Situated above the elaborately carved white mantle, Lincoln stares intently down at guests from below a carved inscription of a prayer written by President John Adams. The words read, “I pray to heaven to bestow the best of blessings on this house and on all that shall hereafter inhabit it. May none but honest and wise men ever rule under this roof” . By associating Lincoln with this prayer, it is clear that he is being lauded as one of these “honest and wise men” who has governed the country. His childhood nickname, “Honest Abe,” pulls this connection even further into the cultural vernacular, making it recognizable as a useable site of memory.
Healy’s work hung in this place of honor and glory above the mantle in the State Dining Room for the entirety of the Truman, Eisenhower, Kennedy, and Johnson presidencies. President Richard Nixon removed it at some point during his term, replacing it with a landscape by Jasper Francis Cropsey entitled “Under the Palisades, in October” . Based on politics at the time, it seems odd that Nixon chose to remove Lincoln from this space. In his inaugural address in 1969, he remarked that “the greatest honor history can bestow is the title of peacemaker” . It is ironic, then, that he chose to remove a symbolic portrait of arguably the nation’s most prolific and successful “peacemaker,” replacing it with a landscape of the Hudson River.
Additionally, Nixon’s later actions regarding integration and desegregation, including the Philadelphia Plan (1970) and support for the Equal Rights Amendment, mirrored the views of Lincoln’s Emancipation Proclamation, making his seemingly symbolic removal of Healy’s work even more strange . Perhaps there is no real reason, but the Cropsey painting was replaced shortly after the resignation of Nixon and inauguration of President Gerald Ford in 1974, restoring Healy’s portrait of an intensely pensive Lincoln to its previous place of honor in the State Dining Room . It remains here, and can be seen in modern photographs of assemblies held in this space.In this particular pose, Lincoln seems to almost be leaning into the conversation at hand (as seen in the photo above), a visual reminder to domestic and foreign leaders of his legacy as a hero for the good, just, and true. By associating modern American international politics, much of which, officially and unofficially, take place in this very room, with the memory of Lincoln as a peacemaker and champion for freedom, his memory becomes usable to U.S. leaders. Tying the current administration to the partial memory of Lincoln in this way evokes a sense of trust in the nation that Lincoln built and its ability to carry out the ideals which he championed.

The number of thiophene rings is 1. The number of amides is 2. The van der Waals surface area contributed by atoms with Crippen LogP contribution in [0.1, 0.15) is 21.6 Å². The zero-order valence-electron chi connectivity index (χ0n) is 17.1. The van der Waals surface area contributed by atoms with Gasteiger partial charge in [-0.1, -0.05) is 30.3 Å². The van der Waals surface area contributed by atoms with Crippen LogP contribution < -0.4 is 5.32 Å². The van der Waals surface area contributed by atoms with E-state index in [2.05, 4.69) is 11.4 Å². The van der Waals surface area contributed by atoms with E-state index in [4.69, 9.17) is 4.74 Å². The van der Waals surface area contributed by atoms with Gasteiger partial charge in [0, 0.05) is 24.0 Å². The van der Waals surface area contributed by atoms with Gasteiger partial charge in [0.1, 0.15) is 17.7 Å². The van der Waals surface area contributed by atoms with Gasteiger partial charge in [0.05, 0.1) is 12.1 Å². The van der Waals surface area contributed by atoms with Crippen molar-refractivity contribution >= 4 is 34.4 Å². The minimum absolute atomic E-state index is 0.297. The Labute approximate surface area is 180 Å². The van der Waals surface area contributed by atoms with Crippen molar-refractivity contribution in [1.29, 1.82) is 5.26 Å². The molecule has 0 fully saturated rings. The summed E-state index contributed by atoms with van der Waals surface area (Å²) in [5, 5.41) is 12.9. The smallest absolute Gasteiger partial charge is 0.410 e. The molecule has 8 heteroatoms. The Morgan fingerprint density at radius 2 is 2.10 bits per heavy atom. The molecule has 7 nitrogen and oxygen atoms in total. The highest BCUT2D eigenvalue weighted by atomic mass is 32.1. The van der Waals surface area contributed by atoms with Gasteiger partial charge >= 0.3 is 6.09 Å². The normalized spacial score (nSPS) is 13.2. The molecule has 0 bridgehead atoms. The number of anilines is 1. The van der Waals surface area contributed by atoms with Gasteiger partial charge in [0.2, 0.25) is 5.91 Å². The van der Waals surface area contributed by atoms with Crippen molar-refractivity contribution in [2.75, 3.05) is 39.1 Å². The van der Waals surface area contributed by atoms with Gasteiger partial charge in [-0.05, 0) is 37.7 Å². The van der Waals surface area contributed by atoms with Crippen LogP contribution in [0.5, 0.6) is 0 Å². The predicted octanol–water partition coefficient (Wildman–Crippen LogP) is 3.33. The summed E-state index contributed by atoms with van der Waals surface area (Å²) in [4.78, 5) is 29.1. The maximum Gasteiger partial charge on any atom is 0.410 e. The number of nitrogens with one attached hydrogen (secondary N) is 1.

1. “Abraham Lincoln.” The White House Collection. The White House Historical Society, n.d. Web. 13 April 2015.
2. “Address of the International Workingmen’s Association…” The International Workingmen’s Association. n.p., n.d. Web. 14 April 2015.
3. “Biography of Richard Nixon.” Richard Nixon Presidential Library and Museum. n.p., n.d. Web. 16 April 2015.
4. Cogswell, William F. Abraham Lincoln. 1869. White House Collection, Washington, D.C. Web. 14 April 2015.
5. “Inaugural Address.” Richard Nixon. The American Presidency Project, n.d. Web. 13 April 2015.
6. “‘Lincoln Portrait’ Back In Its Place.” Sarasota Herald Tribune 12 September 1974: 31D. Web.
7. “The Peacemakers.” The White House Collection. The White House Historical Society, n.d. Web. 13 April 2015.
8. Reinhold, Dorothy. “Celebration! 200 Years at Pennsylvania Avenue.” Observer Reporter [Washington, PA] 12 July 1992: F-6. Web.
9. “State Dining Room.” White House Tour. The White House Historical Society, n.d. Web. 14 April 2015.
10. “State Dining Room.” The White House Museum. n.p., n.d. Web. 13 April 2015.
11. “White House gets Lincoln portrait…” Harris and Ewing Collection. Library of Congress, n.d. Web. 14 April 2015.